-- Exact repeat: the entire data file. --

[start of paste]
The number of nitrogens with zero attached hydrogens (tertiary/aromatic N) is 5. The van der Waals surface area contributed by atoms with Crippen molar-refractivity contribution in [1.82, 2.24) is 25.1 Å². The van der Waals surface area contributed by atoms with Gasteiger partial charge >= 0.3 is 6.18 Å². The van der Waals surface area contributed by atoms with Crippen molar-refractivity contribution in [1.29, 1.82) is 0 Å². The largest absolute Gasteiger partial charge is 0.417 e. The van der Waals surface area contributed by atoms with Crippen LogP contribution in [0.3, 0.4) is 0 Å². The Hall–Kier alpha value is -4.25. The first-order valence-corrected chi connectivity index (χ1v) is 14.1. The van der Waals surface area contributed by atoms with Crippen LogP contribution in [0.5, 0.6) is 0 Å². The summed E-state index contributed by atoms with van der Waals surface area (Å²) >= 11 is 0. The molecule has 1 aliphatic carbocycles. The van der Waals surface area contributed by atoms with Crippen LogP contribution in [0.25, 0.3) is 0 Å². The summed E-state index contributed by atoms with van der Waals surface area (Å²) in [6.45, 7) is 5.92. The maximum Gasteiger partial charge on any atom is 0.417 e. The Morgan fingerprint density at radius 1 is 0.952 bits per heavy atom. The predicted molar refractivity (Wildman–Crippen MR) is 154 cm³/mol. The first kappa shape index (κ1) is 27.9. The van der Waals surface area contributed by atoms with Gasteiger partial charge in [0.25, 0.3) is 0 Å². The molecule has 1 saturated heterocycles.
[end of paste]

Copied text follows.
The number of nitrogens with zero attached hydrogens (tertiary/aromatic N) is 5. The van der Waals surface area contributed by atoms with Crippen molar-refractivity contribution in [1.82, 2.24) is 25.1 Å². The van der Waals surface area contributed by atoms with Gasteiger partial charge >= 0.3 is 6.18 Å². The van der Waals surface area contributed by atoms with Crippen molar-refractivity contribution in [1.29, 1.82) is 0 Å². The largest absolute Gasteiger partial charge is 0.417 e. The van der Waals surface area contributed by atoms with Crippen LogP contribution in [0.3, 0.4) is 0 Å². The Hall–Kier alpha value is -4.25. The first-order valence-corrected chi connectivity index (χ1v) is 14.1. The van der Waals surface area contributed by atoms with Crippen LogP contribution in [0.5, 0.6) is 0 Å². The summed E-state index contributed by atoms with van der Waals surface area (Å²) >= 11 is 0. The molecule has 1 aliphatic carbocycles. The van der Waals surface area contributed by atoms with Crippen LogP contribution in [0.25, 0.3) is 0 Å². The summed E-state index contributed by atoms with van der Waals surface area (Å²) in [6.45, 7) is 5.92. The maximum Gasteiger partial charge on any atom is 0.417 e. The Morgan fingerprint density at radius 1 is 0.952 bits per heavy atom. The predicted molar refractivity (Wildman–Crippen MR) is 154 cm³/mol. The first kappa shape index (κ1) is 27.9. The van der Waals surface area contributed by atoms with Gasteiger partial charge in [0.25, 0.3) is 0 Å². The molecule has 1 saturated heterocycles.